Offices are empty – but they’re not doomed

The sudden shift to working from home has left some 75% of office buildings empty. But reports of the commercial property sector's death may be premature.

“Once-bustling European office blocks resemble ghost towns,” says Aimee Donnellan on Breakingviews: some 75% of buildings are empty. And this sudden shift to working from home that’s been forced on employers by the Covid-19 lockdowns “has created a new reality in the office rentals market”. In the UK, the “old standard of ten-year leases” – with rents that were only adjusted upwards – “has been abandoned”: new leases are for as little as three years. 

Now companies such as accountants PwC, social-media network Twitter and asset manager Schroders “are suggesting that this is set to be far more than a down cycle in rents”. They predict “a new era in which working from home is standard”, meaning lower long-term demand for offices. But that may be a leap too far. “Lower rents don’t necessarily presage a property revolution”.

Quite, says Nils Pratley in The Guardian. It’s too early to conclude that productivity will be the same when everybody is working from home in more normal times. Or that stay-at-home employees will feel sure that they are being noticed for promotion if they are not under their manager’s eye. Before deciding the office is dead, “let’s see what happens when the novelty wears off”.

So it’s striking how much pessimism “is already baked into share prices” for property firms, says Bryce Elder in the Financial Times. In the UK, Land Securities and British Land are down by more than 40% this year. “Deciding whether these moves are overreactions demands considerable guesswork”, but so far demand for prime office space in London remains resilient – not least because firms need to be able to space staff out until a vaccine arrives.

With these stocks at such steep discounts, any private-equity funds that don’t share the “doomsday views” about the sector “are highly likely to be taking an interest” in them.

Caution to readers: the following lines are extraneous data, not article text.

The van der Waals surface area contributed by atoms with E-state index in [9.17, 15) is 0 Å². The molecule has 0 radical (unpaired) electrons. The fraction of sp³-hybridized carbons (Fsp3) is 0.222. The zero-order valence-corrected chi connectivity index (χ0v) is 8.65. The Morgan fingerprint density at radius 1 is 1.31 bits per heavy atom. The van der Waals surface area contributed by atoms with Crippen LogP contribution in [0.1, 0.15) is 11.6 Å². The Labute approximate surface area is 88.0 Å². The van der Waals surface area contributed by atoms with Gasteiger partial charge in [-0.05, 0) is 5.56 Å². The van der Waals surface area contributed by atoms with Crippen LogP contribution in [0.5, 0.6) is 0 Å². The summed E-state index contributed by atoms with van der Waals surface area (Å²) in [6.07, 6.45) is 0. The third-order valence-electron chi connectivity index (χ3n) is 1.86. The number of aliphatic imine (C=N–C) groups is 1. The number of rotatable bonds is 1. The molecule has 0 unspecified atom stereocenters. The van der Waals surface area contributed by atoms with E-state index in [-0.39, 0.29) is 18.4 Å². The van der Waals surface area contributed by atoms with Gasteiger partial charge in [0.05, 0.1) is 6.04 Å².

Recommended

The coronavirus is scary – but it's irrelevant to your investments
Investment strategy

The coronavirus is scary – but it's irrelevant to your investments

The spread of the coronavirus is causing alarm around the world. And, while it could be a serious short-term threat to human health, it’s not somethin…
24 Jan 2020
How to make sure your business doesn't lose out in lockdown
Small business

How to make sure your business doesn't lose out in lockdown

Money is still available via government schemes to help small companies cope with the latest Covid restrictions. David Prosser outlines what you can g…
16 Jan 2021
Leasehold reforms promise the end of a nightmare for many homeowners
Property

Leasehold reforms promise the end of a nightmare for many homeowners

Horror stories about unscrupulous landlords profiting from a legal relic of the feudal era are about to get a happy ending, says Simon Wilson.
16 Jan 2021
Plenty more Brexit arguments to be settled yet
Brexit

Plenty more Brexit arguments to be settled yet

Many important negotiations remain to be sealed in our deal with the EU. “No deal is better than a bad deal” is the way to play it, says Matthew Lynn
10 Jan 2021

Most Popular

A simple way to profit from the next big trend change in the markets
Investment strategy

A simple way to profit from the next big trend change in the markets

Change is coming to the markets as the tech-stock bull market of the 2010s is replaced by a new cycle of rising commodity prices. John Stepek explains…
14 Jan 2021
Forget austerity – governments and central banks have no intention of cutting back
Global Economy

Forget austerity – governments and central banks have no intention of cutting back

Once the pandemic is over will we return to an era of austerity to pay for all the stimulus? Not likely, says John Stepek. The money will continue to …
15 Jan 2021
Here’s why markets have shrugged off the US political turmoil
Investment strategy

Here’s why markets have shrugged off the US political turmoil

Despite all the current political shenanigans in the US, markets couldn’t seem to care less. John Stepek explains why, and what it means for your mone…
7 Jan 2021